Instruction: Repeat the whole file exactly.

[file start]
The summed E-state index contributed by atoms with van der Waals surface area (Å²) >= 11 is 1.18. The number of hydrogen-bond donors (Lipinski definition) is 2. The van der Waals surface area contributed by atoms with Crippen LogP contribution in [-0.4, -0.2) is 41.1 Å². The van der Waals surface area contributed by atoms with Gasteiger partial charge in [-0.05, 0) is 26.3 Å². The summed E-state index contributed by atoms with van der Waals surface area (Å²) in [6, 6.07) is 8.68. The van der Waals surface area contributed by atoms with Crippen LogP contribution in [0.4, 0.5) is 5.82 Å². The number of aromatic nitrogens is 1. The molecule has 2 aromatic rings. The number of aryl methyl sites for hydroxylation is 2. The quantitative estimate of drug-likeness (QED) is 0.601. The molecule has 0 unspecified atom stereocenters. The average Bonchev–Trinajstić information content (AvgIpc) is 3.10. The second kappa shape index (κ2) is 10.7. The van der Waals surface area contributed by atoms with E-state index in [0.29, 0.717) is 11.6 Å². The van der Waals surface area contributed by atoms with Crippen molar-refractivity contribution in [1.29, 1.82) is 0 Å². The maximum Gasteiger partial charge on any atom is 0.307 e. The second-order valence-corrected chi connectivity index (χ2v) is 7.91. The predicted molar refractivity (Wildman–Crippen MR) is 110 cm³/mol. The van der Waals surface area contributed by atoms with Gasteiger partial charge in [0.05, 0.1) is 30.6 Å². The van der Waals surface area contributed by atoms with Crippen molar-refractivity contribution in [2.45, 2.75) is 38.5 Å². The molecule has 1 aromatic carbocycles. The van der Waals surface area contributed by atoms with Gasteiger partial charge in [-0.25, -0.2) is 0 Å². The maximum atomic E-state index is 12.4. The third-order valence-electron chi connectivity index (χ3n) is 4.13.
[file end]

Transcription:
The summed E-state index contributed by atoms with van der Waals surface area (Å²) >= 11 is 1.18. The number of hydrogen-bond donors (Lipinski definition) is 2. The van der Waals surface area contributed by atoms with Crippen LogP contribution in [-0.4, -0.2) is 41.1 Å². The van der Waals surface area contributed by atoms with Gasteiger partial charge in [-0.05, 0) is 26.3 Å². The summed E-state index contributed by atoms with van der Waals surface area (Å²) in [6, 6.07) is 8.68. The van der Waals surface area contributed by atoms with Crippen LogP contribution in [0.4, 0.5) is 5.82 Å². The number of aromatic nitrogens is 1. The molecule has 2 aromatic rings. The number of aryl methyl sites for hydroxylation is 2. The quantitative estimate of drug-likeness (QED) is 0.601. The molecule has 0 unspecified atom stereocenters. The average Bonchev–Trinajstić information content (AvgIpc) is 3.10. The second kappa shape index (κ2) is 10.7. The van der Waals surface area contributed by atoms with E-state index in [0.29, 0.717) is 11.6 Å². The van der Waals surface area contributed by atoms with Crippen molar-refractivity contribution in [1.29, 1.82) is 0 Å². The maximum Gasteiger partial charge on any atom is 0.307 e. The second-order valence-corrected chi connectivity index (χ2v) is 7.91. The predicted molar refractivity (Wildman–Crippen MR) is 110 cm³/mol. The van der Waals surface area contributed by atoms with Gasteiger partial charge in [0.05, 0.1) is 30.6 Å². The van der Waals surface area contributed by atoms with Crippen molar-refractivity contribution in [2.45, 2.75) is 38.5 Å². The molecule has 1 aromatic carbocycles. The van der Waals surface area contributed by atoms with Gasteiger partial charge in [-0.25, -0.2) is 0 Å². The maximum atomic E-state index is 12.4. The third-order valence-electron chi connectivity index (χ3n) is 4.13.